The Work Papers records for each service comprise two main sections:
- Permanent Archive, which contains useful information for a period of years. Each section is a necessary and integral part of the Working Papers for any year. The Current files are incomplete without the Permanent ones, as these contain audit work and data applicable to both the current and previous years.
- Current File, for each period covered by the audit;
In general, the permanent file should contain subjects that are of interest for consultation whenever data on the system, area or unit being audited is desired. The papers and attachments of this nature must not be included in the Current files, nor duplicated by material in this file, but must be kept only in the Permanent. Proper cross-references and the convenient use of the Permanent file will make such duplications unnecessary.
The attachments attached to the Permanent file are an integral part of the Working Papers for each service and must be reviewed and updated with each exam. Obsolete or replaced material must be removed and filed separately, in a separate Permanent folder, for registration purposes.
As each service has its own characteristics, the contents of the Permanent file may, of course, vary. Thus, we present below, examples of materials generally included in it:
- “Pre-audit” points to be settled;
- “Pre-audit” points paid;
- Area chart;
- Board meeting minutes;
- Important minutes of the meeting of the local leaders;
- Memorandum of procedures;
- Important printed forms and records;
- Among others
Current Audit Files
The current Working Papers archives contain the audit program, the record of the examinations performed and the conclusions resulting from the audit work. Along with the Permanent file, the Current Work Papers must constitute a clear and accurate record of the service performed. With the exception of certain cases, it is not practical to use standardized models of Working Papers, nor to prescribe the information that should appear on the papers.
Work Papers should be designed and designed in such a way that they present important details to the attention of those who use or examine them. An audit involves so many details, that important items may go unnoticed as a result of unsatisfactory working papers.
The papers should be organized in a way that facilitates the comparison of related data. Therefore, the structure in which they are framed is, in general, the following:
- Index Sheets
These are papers that only list the various target areas of the audit exams and the reference of the working paper where the evidence of the exams and surveys performed can be found.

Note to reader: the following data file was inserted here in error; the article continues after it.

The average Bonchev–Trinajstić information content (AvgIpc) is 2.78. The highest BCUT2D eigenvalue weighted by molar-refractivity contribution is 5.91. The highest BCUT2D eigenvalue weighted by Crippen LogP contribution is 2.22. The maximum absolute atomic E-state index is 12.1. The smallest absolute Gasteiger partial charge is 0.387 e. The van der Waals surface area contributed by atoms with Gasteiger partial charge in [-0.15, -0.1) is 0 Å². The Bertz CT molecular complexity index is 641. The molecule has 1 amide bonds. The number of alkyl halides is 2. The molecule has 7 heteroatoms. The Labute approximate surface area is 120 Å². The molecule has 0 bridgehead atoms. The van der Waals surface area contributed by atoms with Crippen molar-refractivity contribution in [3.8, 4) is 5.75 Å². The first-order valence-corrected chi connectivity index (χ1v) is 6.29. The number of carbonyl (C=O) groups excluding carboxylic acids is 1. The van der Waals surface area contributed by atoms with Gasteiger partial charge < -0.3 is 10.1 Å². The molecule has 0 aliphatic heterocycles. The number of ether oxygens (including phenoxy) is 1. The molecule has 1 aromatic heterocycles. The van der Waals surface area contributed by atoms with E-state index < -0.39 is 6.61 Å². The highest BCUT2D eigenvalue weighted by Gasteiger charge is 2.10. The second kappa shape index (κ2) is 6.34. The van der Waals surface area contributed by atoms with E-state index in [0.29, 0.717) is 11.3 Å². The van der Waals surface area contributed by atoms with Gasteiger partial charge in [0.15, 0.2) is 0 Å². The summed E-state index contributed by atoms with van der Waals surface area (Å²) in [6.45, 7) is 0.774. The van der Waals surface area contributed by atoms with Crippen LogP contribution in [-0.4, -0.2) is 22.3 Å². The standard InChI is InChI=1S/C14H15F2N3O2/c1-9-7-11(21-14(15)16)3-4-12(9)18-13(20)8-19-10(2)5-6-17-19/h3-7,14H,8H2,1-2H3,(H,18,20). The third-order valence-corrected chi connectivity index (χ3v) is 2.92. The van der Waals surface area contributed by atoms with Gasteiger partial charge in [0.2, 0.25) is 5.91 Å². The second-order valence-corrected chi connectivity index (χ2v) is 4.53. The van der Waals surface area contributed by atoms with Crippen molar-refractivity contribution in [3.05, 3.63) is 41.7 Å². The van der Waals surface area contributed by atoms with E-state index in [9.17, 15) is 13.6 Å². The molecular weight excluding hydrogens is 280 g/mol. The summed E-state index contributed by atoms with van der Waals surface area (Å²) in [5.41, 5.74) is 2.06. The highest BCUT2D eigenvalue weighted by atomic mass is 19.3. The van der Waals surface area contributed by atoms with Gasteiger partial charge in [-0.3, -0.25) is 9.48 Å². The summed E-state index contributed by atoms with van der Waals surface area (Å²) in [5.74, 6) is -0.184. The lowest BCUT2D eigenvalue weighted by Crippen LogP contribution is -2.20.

- Master Worksheets
There is usually a separate master sheet for each important exam area. These master sheets summarize the individual exam areas and provide general information. For example, the master sheet for examination in the workspace can indicate only the account balances by nature of accounts (transaction, collection, payments, etc.).
- Subsidiary Sheets
Usually, there is one or more detail sheets in support of each master, in which the audit work is recorded and the information obtained is documented. These sheets contain the record of the analysis and tests carried out, and must provide the auditor’s opinion as to the result achieved. Sub-sheets of details should be prepared when necessary to test the data supporting the transactions or to perform other necessary audit work.
For filing the Current Work Papers, it is advisable that the individual folders are small in volume, in order to facilitate handling. Therefore, the papers should be distributed in as many folders as necessary, depending on the size of the work. The sequence of papers, despite the number of individual folders, must be relatively uniform for all jobs. The following logical order is suggested:
- List of identified audit points;
- Draft Reports;
- Record of applied hours (Time Control);
- Work review sheets, with the points raised to be completed / completed;
- Index Sheets;
- Master Sheets;
- Subsidiary Sheets.
- General considerations
Each Working Paper must have a heading mentioning the name of the area or system, the type of examination object, the name of the Working Paper and the date of the examination. The appropriate index number is placed in the upper right corner of the sheet. If the paper consists of more than one page, this is indicated by numbering each page “1 of 3”, “2 of 3”, etc. Each paper must be signed and dated by the auditor, in such a way that his work is identified.
Audit Seniors assume responsibility for the Work Papers prepared by the Assistants under their guidance and must indicate their examination and approval of the work, placing their visa in each role.